"Managing public facilities, fire control, road maintenance, all that costs money," says Webster. "States aren't capable of taking on such a huge financial burden. How do you think they'll try to make that up? They will ramp up resource extraction, raise taxes or sell the land when they can't afford to maintain it."

So who would buy millions of acres of BLM, Fish and Wildlife Service or national forest land? Billionaires like Dan and Fariss Wilks, Texas oilmen who own more than 340,000 acres in Montana and who have been buying land at a rapid pace.

"There are a lot of corporations that would love to get their hands on oil and gas-rich land," Webster adds. "Foreign corporations in particular would have little interest in protecting the natural resources the way they are protected now."

Impossible? One high-ranking member of the waterfowl conservation community thinks the idea will never amount to much. He may be right, at least if sportsmen have a say. BHA chapters in several western states organized rallies with huge turnouts. Some state legislators got the message.

duck-hunting-on-public-land

"The money alone is reason enough for me to doubt this will go anywhere. Do you really think the feds are willing to give up all the revenue from oil and gas leases?" he wonders.

The U.S. Treasury took in $7.3 billion in leases and other fees related to drilling and mining in 2014.

The money goes into the Treasury's general fund. That's one reason a number of states are pushing the idea. States get their own cut of energy and mineral leases on federal land, but they want more. Taking control of public land allows them to take a larger chunk of that money and some representatives in Washington are eager to help their home state accomplish that.

"That this is even still part of the conversation is ridiculous," says Tawney. "We need to hammer legislators on this because once it's gone, public land is never coming back."

Recommended for You

Here's how to cash in on the spreading numbers of white-fronts. Hunting Tactics

Take Advantage of the Specklebelly Surge

John Gordon

Here's how to cash in on the spreading numbers of white-fronts.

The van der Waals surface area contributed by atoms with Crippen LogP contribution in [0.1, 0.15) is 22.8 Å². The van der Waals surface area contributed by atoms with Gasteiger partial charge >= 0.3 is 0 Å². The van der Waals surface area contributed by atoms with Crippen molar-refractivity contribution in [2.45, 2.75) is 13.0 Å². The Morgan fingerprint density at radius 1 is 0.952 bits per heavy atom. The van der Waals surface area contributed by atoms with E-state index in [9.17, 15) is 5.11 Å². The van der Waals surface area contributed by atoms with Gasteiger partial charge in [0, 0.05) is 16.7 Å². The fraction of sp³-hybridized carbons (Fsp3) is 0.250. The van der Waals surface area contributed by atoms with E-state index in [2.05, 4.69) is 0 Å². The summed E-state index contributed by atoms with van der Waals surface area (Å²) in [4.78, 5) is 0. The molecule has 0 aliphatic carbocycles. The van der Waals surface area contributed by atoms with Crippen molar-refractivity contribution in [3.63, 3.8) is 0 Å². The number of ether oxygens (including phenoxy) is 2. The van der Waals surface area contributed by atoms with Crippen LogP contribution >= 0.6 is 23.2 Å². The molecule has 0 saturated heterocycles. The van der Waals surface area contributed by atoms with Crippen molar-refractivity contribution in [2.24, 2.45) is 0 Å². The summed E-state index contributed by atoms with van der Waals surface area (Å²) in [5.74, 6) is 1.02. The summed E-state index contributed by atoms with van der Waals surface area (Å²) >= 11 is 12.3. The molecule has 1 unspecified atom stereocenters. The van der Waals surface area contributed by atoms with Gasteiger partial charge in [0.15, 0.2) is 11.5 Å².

Nourish your pup's noggin for elite performance. Retriever

Gun Dog Nutrition & Intelligence

Tony J. Peterson

Nourish your pup's noggin for elite performance.

A dainty English setter suited for the uplands has the drive for waterfowl. Stories

The Accidental Duck Dog

Jack Ballard

A dainty English setter suited for the uplands has the drive for waterfowl.

See More Recommendations

Popular Videos

Swedish Duck Hunt

Swedish Duck Hunt

Kevin Steele takes part in a family driven duck hunt in Sweden.

Browning A5 Shotgun -

Browning A5 Shotgun - 'Gun Stories'

Gun Stories host Joe Mantegna talks about the origin and history of the Browning A5 shotgun.

Picking a Puppy

Picking a Puppy

Wildfowl contributor Mark Romanack shares advice about choosing your next retriever.

See more Popular Videos

Trending Stories

Let's face it, that old mud motor from two years ago isn't cuttin' it any longer.

Of course, it Boats

8 Best Mud Motors for 2016

David Hart - May 26, 2016

Let's face it, that old mud motor from two years ago isn't cuttin' it any longer. Of course,...

As Groves, Texas duck call maker Sure-Shot Game Calls celebrates their 60th anniversary during 2019, company CEO Charlie Holder shows off the limited edition Yentzen Classic aimed at commemorating the life and times of company founder Jim 'Cowboy' Fernandez. With a special autographed box and a laser engraved call body, the Cowboy Classic is a perfect way to honor the legacy of the 1959 world duck calling champ and inventor of the double-reed duck call. Calls

Cowboy Fernandez Commemorative Yentzen Classic Duck Call

Lynn Burkhead - January 28, 2019

As Groves, Texas duck call maker Sure-Shot Game Calls celebrates their 60th anniversary during...

Author John M. Taylor has broken down the top waterfowl shotguns for the 2018 season. Shotguns

Best Waterfowl Shotguns of 2018

John Taylor - September 25, 2018

Author John M. Taylor has broken down the top waterfowl shotguns for the 2018 season.

See More Stories

More Politics

For 20 years now, lead shot hasn't legally left the barrel of a shotgun pointed at a duck or goose Politics

Lead Shot Still Controversial 20 Years Later

Angela Pham - December 20, 2011

For 20 years now, lead shot hasn't legally left the barrel of a shotgun pointed at a duck or...



Anyone who was slapping mosquitoes in Stuttgart in late December, wondering what happened to duck Politics

Hot Topic: Climate Change and Duck Season

David Hart - March 12, 2012

Anyone who was slapping mosquitoes in Stuttgart in late December, wondering what happened to...

Where he hunts depends on a number of factors, but one thing Land Tawney doesn't have to worry Politics

Public Land Isn't Our Land?

David Hart - August 18, 2016

Where he hunts depends on a number of factors, but one thing Land Tawney doesn't have to worry

See More Politics

GET THE MAGAZINE Subscribe & Save

Temporary Price Reduction

SUBSCRIBE NOW

Give a Gift   |   Subscriber Services

PREVIEW THIS MONTH'S ISSUE

GET THE NEWSLETTER Join the List and Never Miss a Thing.